Oil and gold in consolidation mode

Oil consolidates as consumption fears persist

Friday saw a partial unwinding of Thursday’s price rout, with both Brent crude and WTI finishing higher. Brent crude rose 2.60% to USD64.50 a barrel, with WTI climbing 3.25% to USD61.40 a barrel. Both contracts have eased by 30 cents a barrel in Asia as Germany’s lockdown extension and the partial lockdown in France continues to weigh on EU consumption sentiment.

With Europe’s problems not likely to disappear overnight, Asia physical buyers are content not to chase the market higher. A light data calendar in the first half of the week means that short-term moves in the US dollar are likely to drive short-term movements in oil prices as well.

Brent crude has support at USD62.00 andUSD61.30 a barrel, with resistance at USD65.00 and USD66.50 a barrel. WTI has support at USD59.00 and USD58.00 a barrel, and resistance at USD62.00 and USD63.20 a barrel.

Gold’s consolidation continues

Gold prices roses on Friday as long yields eased, but overall, gold’s limited price action was a continuation of the bullish consolidation of prices seen over the week. Gold rising 0.50% to USD1745.00 an ounce. In Asia, gold has eased back to USD1741.00 an ounce in directionless trading, having spiked lower on the open, which I suspect was related to Turkish lira position stop-losses.

Gold’s overall price action remains construction, though, and the yellow metal is attempting to form a longer-term base, between its 61.80% and 50.0% Fibonacci retracements, setting the scene for a move back above USD1800.00 an ounce if all goes to plan.

Gold has support at USD1720.00 and USD1700.00 an ounce, followed by the 61.80% retracement in the USD1685.00 area. It has initial resistance at USD1755.00 an ounce, followed by the 50.0% retracement at USD1760.00 an ounce. I expect gold to trade in a USD1735.00 to USD1750.00 an ounce range ahead of the New York session.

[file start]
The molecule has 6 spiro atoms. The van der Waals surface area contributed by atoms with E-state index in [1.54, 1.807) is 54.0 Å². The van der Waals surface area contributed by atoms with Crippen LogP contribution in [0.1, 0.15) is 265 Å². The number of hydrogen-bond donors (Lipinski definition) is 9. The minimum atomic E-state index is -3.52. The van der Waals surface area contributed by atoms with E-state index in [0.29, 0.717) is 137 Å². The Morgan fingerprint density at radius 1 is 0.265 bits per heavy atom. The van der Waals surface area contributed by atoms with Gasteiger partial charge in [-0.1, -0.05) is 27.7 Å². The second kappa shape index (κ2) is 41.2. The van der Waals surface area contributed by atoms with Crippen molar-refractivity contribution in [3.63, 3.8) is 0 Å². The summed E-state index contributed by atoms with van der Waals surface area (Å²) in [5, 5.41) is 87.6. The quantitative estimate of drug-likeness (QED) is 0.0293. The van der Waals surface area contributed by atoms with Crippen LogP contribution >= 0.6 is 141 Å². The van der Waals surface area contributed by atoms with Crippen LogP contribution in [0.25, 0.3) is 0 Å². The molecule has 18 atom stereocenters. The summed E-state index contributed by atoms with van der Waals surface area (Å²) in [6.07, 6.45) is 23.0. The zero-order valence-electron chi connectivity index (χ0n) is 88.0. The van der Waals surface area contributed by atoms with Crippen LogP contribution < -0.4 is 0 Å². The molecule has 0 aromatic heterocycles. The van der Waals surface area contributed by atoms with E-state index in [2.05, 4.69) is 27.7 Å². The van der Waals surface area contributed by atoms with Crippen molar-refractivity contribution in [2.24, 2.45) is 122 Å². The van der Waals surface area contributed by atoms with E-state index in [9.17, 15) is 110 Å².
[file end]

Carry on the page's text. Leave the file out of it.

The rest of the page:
This article is for general information purposes only. It is not investment advice or a solution to buy or sell securities. Opinions are the authors; not necessarily that of OANDA Corporation or any of its affiliates, subsidiaries, officers or directors. Leveraged trading is high risk and not suitable for all. You could lose all of your deposited funds.

Jeffrey Halley

Jeffrey Halley

Senior Market Analyst, Asia Pacific
With more than 30 years of FX experience – from spot/margin trading and NDFs through to currency options and futures – Jeffrey Halley is OANDA’s senior market analyst for Asia Pacific, responsible for providing timely and relevant macro analysis covering a wide range of asset classes. He has previously worked with leading institutions such as Saxo Capital Markets, DynexCorp Currency Portfolio Management, IG, IFX, Fimat Internationale Banque, HSBC and Barclays. A highly sought-after analyst, Jeffrey has appeared on a wide range of global news channels including Bloomberg, BBC, Reuters, CNBC, MSN, Sky TV, Channel News Asia as well as in leading print publications including the New York Times and The Wall Street Journal, among others. He was born in New Zealand and holds an MBA from the Cass Business School.
Jeffrey Halley
Jeffrey Halley

Latest posts by Jeffrey Halley (see all)